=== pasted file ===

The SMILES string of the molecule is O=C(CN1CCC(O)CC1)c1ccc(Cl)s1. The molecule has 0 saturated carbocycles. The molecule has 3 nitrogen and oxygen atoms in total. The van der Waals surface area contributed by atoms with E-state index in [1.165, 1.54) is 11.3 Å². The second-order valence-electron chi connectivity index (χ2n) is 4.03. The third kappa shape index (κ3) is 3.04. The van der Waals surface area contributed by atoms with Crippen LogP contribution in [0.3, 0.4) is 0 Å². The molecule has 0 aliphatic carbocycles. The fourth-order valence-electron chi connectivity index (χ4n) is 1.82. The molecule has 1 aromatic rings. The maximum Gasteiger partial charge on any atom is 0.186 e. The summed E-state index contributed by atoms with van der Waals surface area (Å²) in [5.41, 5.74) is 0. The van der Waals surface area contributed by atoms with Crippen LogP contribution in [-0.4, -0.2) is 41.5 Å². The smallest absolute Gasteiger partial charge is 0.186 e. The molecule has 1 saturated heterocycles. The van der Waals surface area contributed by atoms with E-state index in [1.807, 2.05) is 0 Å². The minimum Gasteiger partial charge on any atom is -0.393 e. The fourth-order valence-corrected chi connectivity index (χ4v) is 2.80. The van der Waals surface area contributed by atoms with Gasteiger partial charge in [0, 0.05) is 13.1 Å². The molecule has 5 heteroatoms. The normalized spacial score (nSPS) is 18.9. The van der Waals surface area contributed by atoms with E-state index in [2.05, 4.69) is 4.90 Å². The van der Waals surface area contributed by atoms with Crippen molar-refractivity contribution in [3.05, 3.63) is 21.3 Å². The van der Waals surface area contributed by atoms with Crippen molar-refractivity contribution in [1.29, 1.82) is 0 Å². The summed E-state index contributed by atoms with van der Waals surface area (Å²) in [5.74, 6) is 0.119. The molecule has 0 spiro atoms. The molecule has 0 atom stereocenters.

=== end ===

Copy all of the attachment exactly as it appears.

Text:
The SMILES string of the molecule is O=C(CN1CCC(O)CC1)c1ccc(Cl)s1. The molecule has 0 saturated carbocycles. The molecule has 3 nitrogen and oxygen atoms in total. The van der Waals surface area contributed by atoms with E-state index in [1.165, 1.54) is 11.3 Å². The second-order valence-electron chi connectivity index (χ2n) is 4.03. The third kappa shape index (κ3) is 3.04. The van der Waals surface area contributed by atoms with Crippen LogP contribution in [0.3, 0.4) is 0 Å². The molecule has 0 aliphatic carbocycles. The fourth-order valence-electron chi connectivity index (χ4n) is 1.82. The molecule has 1 aromatic rings. The maximum Gasteiger partial charge on any atom is 0.186 e. The summed E-state index contributed by atoms with van der Waals surface area (Å²) in [5.41, 5.74) is 0. The van der Waals surface area contributed by atoms with Crippen LogP contribution in [-0.4, -0.2) is 41.5 Å². The smallest absolute Gasteiger partial charge is 0.186 e. The molecule has 1 saturated heterocycles. The van der Waals surface area contributed by atoms with E-state index in [1.807, 2.05) is 0 Å². The minimum Gasteiger partial charge on any atom is -0.393 e. The fourth-order valence-corrected chi connectivity index (χ4v) is 2.80. The van der Waals surface area contributed by atoms with Gasteiger partial charge in [0, 0.05) is 13.1 Å². The molecule has 5 heteroatoms. The normalized spacial score (nSPS) is 18.9. The van der Waals surface area contributed by atoms with E-state index in [2.05, 4.69) is 4.90 Å². The van der Waals surface area contributed by atoms with Crippen molar-refractivity contribution in [3.05, 3.63) is 21.3 Å². The van der Waals surface area contributed by atoms with Crippen molar-refractivity contribution in [1.29, 1.82) is 0 Å². The summed E-state index contributed by atoms with van der Waals surface area (Å²) in [5.74, 6) is 0.119. The molecule has 0 spiro atoms. The molecule has 0 atom stereocenters.